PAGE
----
Never Growing Up

His name was Peter. Age 25. He talked a lot. In session, he liked to monologue. Joke away. But he’s not really saying much that matters. His feelings were often exaggerated, easily provoked, even silly.

When asked what he’d do now after having graduated from college, he paused a little. Then, he said he’d go back to college and take another bachelor’s degree.

Totally unrelated to the first one he took, he said in jest of his next college course, “I’d like to make a difference in the world by studying the oceans and underneath them!”

Then, he sipped his coffee and ate a lot of cake in front of him. At 5’8″ and almost 300 lbs., he professed his love for food.

My years of counseling teenagers, university students, young adults, middle-aged or senior men, and couples revealed to me a widespread psychological affliction in our society. It’s a syndrome in our society that’s causing a lot of problems in all walks of life.

Clinicians call it the “Peter Pan Syndrome.”

You remember the happy-go-lucky character of Disney’s Peter Pan, right? That’s where the psychological syndrome was named after.

Peter Pan symbolizes everlasting fun and youthfulness. He rejects all things Adult. He avoids growing up vehemently. He wants to remain a boy forever.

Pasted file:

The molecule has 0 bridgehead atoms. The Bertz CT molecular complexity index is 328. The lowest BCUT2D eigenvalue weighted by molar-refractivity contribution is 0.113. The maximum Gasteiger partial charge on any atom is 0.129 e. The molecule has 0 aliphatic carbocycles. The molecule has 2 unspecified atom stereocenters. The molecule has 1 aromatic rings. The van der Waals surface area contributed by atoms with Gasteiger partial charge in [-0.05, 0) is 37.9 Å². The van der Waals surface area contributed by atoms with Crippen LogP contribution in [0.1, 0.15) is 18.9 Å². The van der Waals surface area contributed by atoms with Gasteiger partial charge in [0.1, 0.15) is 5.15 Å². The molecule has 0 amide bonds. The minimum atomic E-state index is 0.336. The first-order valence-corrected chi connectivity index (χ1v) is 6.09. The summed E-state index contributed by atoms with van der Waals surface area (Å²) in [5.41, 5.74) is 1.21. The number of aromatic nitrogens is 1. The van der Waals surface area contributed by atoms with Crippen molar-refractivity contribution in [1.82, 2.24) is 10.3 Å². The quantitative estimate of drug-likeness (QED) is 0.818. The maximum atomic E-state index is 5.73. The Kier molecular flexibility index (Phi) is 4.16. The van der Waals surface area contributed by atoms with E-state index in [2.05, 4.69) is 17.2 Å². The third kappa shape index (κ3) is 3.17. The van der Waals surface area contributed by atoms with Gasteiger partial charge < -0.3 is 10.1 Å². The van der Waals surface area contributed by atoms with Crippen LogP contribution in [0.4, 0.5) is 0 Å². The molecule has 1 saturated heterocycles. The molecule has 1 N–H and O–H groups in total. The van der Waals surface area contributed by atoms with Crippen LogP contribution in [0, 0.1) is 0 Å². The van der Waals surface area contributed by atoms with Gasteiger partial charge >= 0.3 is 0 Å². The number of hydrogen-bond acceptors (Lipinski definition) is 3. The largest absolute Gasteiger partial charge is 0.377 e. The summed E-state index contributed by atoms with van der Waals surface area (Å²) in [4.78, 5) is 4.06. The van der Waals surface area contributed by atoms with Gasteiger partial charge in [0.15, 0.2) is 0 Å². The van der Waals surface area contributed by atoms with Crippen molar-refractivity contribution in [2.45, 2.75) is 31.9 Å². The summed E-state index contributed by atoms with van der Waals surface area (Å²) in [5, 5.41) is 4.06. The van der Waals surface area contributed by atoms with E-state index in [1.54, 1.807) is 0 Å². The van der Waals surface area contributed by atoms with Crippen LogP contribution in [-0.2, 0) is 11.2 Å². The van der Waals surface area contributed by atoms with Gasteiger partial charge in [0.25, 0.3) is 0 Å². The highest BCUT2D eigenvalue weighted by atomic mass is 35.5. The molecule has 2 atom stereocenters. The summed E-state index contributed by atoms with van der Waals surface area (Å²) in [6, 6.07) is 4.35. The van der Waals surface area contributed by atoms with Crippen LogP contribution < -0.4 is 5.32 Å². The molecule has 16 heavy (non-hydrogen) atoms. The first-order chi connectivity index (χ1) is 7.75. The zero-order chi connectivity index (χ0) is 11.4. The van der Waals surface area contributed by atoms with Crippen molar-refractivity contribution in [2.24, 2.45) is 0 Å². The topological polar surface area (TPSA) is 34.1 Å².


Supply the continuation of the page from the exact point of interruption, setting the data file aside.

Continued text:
Unknown to many of my patients (including their parents, spouses, or friends who care for them) is a chilling reality. They are unwittingly following in the footsteps of Peter Pan.

We have a mental health problem of a man-child caught between the adult man he doesn’t want to become and the child or boy he could no longer be.

As Peter Pan himself said in the play, “No one is going to catch me, lady, and make me a man. I want always to be a little boy and to have fun.”

Forgive me for hyping a psychological claw to unearth this often hidden Disorder. Reversing the process of this syndrome is crucial to the stability of our families and society.

It’s never too late for an adult man to grow up and for his loved ones to offer aid to make that happen.

Enjoying Your Age

Life is short. Each one of us goes through its seasons. Childhood. Youth. Adulthood. Old age. And then, we passed on to the next season beyond earthly existence.

Through each season of life that passes by, we’re all called to develop accordingly. Based on age where we find ourselves in. Developmental tasks are a given. We fulfill them, we grow. We find wholeness and happiness.

As author Bo Sanchez says, “Every season requires a response. Don’t mix them up or you’ll have problems. During spring, you plant. During summer, you work. During autumn, you harvest. And during winter, you renew.”

I’m reminded of a 30-year-old single Mom with two young children, ages 3 and 5. Struggling financially to support her self and two kids, she applied for an OFW contract job in a Middle East country. She got the job.

In the days following, she experienced tremendous panic anxiety. Her present moments had been a mental pain for her as she imagined leaving her kids to work overseas. Sleepless and depressed, she sought outside help and comfort.

Shortly, it dawned on her what’s truly more important to her. She realized more and more that she will never get this season of her life back at home with her little kids. She cancelled her trip for overseas work and started a new business instead with close friends.